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The Department of Transport has launched a consultation on measures it says are designed to place the UK at the forefront of cutting-edge transport technologies. These include a significant expansion to the electric vehicle (EV) charging infrastructure across the UK. There are a number of strands to the Future of Transport consultation, which covers aviation and maritime transport as well as cars.

For road vehicles, the proposals include future plans for a robust and expansive chargepoint network that will allow everyone to make the switch to electric, supporting the government’s commitment to phase out the sale of new petrol and diesel cars by 2030. The proposals would support more chargepoints along motorways, streets and at popular destinations to make them more accessible, as well as helping to ensure they are inclusively designed so they are easy to use by all.

Transport Secretary Grant Shapps said: “This is a hugely exciting time for transport in the UK. On our roads EVs are set to become the norm within the decade, on our seas autonomous and remotely operated vessels will increase efficiency and improve safety, and in our skies drones and novel aircraft will transform the way people and goods move around.

“Supporting these innovations will not only ensure high standards for consumers but also create a research-friendly environment so we can continue being world leaders in transport. We will create a safer, greener transport system that attracts investment and supports skilled jobs across the country.”

EV changes

The zero emission vehicles strand of the consultation is seeking views on new primary legislation that would give the government powers to introduce requirements in four areas:

  • a statutory obligation to plan for and provide charging infrastructure
  • requirements to install chargepoints in non-residential car parks
  • new powers to support the delivery of the Rapid Charging Fund
  • requirements to improve the experience for EV consumers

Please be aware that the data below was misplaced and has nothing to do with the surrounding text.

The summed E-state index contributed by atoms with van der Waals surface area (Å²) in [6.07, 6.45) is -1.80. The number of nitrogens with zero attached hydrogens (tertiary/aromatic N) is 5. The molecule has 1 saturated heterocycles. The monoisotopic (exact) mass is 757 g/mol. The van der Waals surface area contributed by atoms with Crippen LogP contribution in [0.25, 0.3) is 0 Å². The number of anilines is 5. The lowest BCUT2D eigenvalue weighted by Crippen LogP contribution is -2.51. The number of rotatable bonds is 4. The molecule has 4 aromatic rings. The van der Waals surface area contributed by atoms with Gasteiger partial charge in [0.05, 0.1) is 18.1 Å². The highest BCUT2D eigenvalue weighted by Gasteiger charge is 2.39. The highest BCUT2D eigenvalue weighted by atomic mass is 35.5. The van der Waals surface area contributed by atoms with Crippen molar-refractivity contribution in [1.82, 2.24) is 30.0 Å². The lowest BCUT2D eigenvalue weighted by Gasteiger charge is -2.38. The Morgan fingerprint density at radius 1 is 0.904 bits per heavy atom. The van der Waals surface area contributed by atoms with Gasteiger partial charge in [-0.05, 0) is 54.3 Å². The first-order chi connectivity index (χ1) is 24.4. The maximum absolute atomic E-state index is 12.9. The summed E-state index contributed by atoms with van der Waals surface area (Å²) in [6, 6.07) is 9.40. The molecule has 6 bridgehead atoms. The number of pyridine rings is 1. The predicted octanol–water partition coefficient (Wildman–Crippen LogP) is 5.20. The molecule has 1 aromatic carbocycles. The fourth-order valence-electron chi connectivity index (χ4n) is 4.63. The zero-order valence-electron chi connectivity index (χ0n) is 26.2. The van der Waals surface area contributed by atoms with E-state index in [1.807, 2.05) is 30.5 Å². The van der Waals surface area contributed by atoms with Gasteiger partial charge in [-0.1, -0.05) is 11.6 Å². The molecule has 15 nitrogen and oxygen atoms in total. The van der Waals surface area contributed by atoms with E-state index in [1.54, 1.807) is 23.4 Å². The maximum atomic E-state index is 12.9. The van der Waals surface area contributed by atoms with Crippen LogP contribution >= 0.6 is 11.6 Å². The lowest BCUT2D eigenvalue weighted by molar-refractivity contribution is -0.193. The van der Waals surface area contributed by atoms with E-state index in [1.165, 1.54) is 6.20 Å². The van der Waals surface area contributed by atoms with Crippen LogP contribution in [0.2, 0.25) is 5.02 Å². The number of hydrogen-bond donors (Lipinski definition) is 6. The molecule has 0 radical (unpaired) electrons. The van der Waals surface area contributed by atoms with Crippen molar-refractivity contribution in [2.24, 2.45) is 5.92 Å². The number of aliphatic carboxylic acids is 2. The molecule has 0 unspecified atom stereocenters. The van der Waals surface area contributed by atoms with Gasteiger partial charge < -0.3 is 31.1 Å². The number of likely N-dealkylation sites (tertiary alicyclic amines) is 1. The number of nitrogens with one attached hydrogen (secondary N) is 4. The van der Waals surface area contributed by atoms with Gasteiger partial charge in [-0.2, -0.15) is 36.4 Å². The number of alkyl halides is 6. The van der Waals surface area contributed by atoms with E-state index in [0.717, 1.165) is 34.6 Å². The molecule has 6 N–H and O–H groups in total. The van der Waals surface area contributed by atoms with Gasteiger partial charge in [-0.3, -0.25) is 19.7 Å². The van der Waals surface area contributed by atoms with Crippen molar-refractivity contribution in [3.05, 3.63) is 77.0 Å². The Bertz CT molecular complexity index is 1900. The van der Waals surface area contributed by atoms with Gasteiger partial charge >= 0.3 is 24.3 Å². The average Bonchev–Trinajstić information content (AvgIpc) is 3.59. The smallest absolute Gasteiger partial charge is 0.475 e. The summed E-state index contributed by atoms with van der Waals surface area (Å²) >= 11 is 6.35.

Currently, local charging infrastructure provision (on-street and rapid hubs) is installed at the discretion of local authorities (LAs). LAs mostly deliver charging infrastructure where private chargepoint operators are not expected to invest because of current low demand and a lack of commercial viability.

However, as the transition to EVs accelerates, it is expected that there will be increasing viability for chargepoint operators to deliver at these locations, so the LA’s role will be to plan the best locations for operators to install chargepoints, to support residents.

The government is seeking views on introducing a statutory duty to plan for EV infrastructure. This might fall to the LAs in England and Wales or, alternatively, the chargepoint operators themselves, or energy companies.

In addition, the consultation says the government is seeking powers to require landowners in England to provide a minimum level of EV charging infrastructure in non-residential car parks. These new powers would apply to all existing non-residential car parks and new non-residential car parks, not associated with a building, and could apply to a wide range of locations, from supermarkets and retail parks to workplaces with car parks.

The new powers will provide government with the option to intervene to ensure there is sufficient charging infrastructure to support the transition to EVs.

The consultation also looks at whether there should be a minimum number of spaces in a car park before the regulations apply eg only in car parks with more than 10 parking spaces.